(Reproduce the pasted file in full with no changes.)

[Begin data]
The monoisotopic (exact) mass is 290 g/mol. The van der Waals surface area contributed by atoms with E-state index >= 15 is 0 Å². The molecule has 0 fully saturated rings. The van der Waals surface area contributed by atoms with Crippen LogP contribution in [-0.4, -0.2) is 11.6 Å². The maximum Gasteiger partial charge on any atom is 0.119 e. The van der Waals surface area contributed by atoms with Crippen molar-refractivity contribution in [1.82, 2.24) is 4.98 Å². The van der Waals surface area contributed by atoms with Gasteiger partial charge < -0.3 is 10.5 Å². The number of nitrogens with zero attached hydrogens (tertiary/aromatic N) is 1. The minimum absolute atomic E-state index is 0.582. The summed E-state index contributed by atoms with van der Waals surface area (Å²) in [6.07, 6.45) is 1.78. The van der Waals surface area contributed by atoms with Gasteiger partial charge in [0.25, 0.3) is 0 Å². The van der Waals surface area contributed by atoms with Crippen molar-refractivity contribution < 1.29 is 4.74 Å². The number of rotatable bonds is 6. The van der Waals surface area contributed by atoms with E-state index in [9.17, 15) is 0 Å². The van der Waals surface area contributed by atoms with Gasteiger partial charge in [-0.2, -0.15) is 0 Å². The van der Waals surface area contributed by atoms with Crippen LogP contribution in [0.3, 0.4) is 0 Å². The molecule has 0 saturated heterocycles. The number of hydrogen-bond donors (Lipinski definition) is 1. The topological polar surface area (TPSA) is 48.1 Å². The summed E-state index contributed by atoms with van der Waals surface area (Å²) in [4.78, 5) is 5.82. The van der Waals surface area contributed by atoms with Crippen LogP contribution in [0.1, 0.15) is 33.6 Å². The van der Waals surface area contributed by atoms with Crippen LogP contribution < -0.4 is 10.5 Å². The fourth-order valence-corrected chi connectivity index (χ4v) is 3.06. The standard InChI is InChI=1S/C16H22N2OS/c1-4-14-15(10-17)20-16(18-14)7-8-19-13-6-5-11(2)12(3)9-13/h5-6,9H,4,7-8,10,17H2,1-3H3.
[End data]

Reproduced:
The monoisotopic (exact) mass is 290 g/mol. The van der Waals surface area contributed by atoms with E-state index >= 15 is 0 Å². The molecule has 0 fully saturated rings. The van der Waals surface area contributed by atoms with Crippen LogP contribution in [-0.4, -0.2) is 11.6 Å². The maximum Gasteiger partial charge on any atom is 0.119 e. The van der Waals surface area contributed by atoms with Crippen molar-refractivity contribution in [1.82, 2.24) is 4.98 Å². The van der Waals surface area contributed by atoms with Gasteiger partial charge < -0.3 is 10.5 Å². The number of nitrogens with zero attached hydrogens (tertiary/aromatic N) is 1. The minimum absolute atomic E-state index is 0.582. The summed E-state index contributed by atoms with van der Waals surface area (Å²) in [6.07, 6.45) is 1.78. The van der Waals surface area contributed by atoms with Gasteiger partial charge in [0.25, 0.3) is 0 Å². The van der Waals surface area contributed by atoms with Crippen molar-refractivity contribution < 1.29 is 4.74 Å². The number of rotatable bonds is 6. The van der Waals surface area contributed by atoms with E-state index in [9.17, 15) is 0 Å². The van der Waals surface area contributed by atoms with Gasteiger partial charge in [-0.2, -0.15) is 0 Å². The van der Waals surface area contributed by atoms with Crippen LogP contribution in [0.3, 0.4) is 0 Å². The molecule has 0 saturated heterocycles. The number of hydrogen-bond donors (Lipinski definition) is 1. The topological polar surface area (TPSA) is 48.1 Å². The summed E-state index contributed by atoms with van der Waals surface area (Å²) in [4.78, 5) is 5.82. The van der Waals surface area contributed by atoms with Crippen LogP contribution in [0.1, 0.15) is 33.6 Å². The van der Waals surface area contributed by atoms with Crippen LogP contribution < -0.4 is 10.5 Å². The fourth-order valence-corrected chi connectivity index (χ4v) is 3.06. The standard InChI is InChI=1S/C16H22N2OS/c1-4-14-15(10-17)20-16(18-14)7-8-19-13-6-5-11(2)12(3)9-13/h5-6,9H,4,7-8,10,17H2,1-3H3.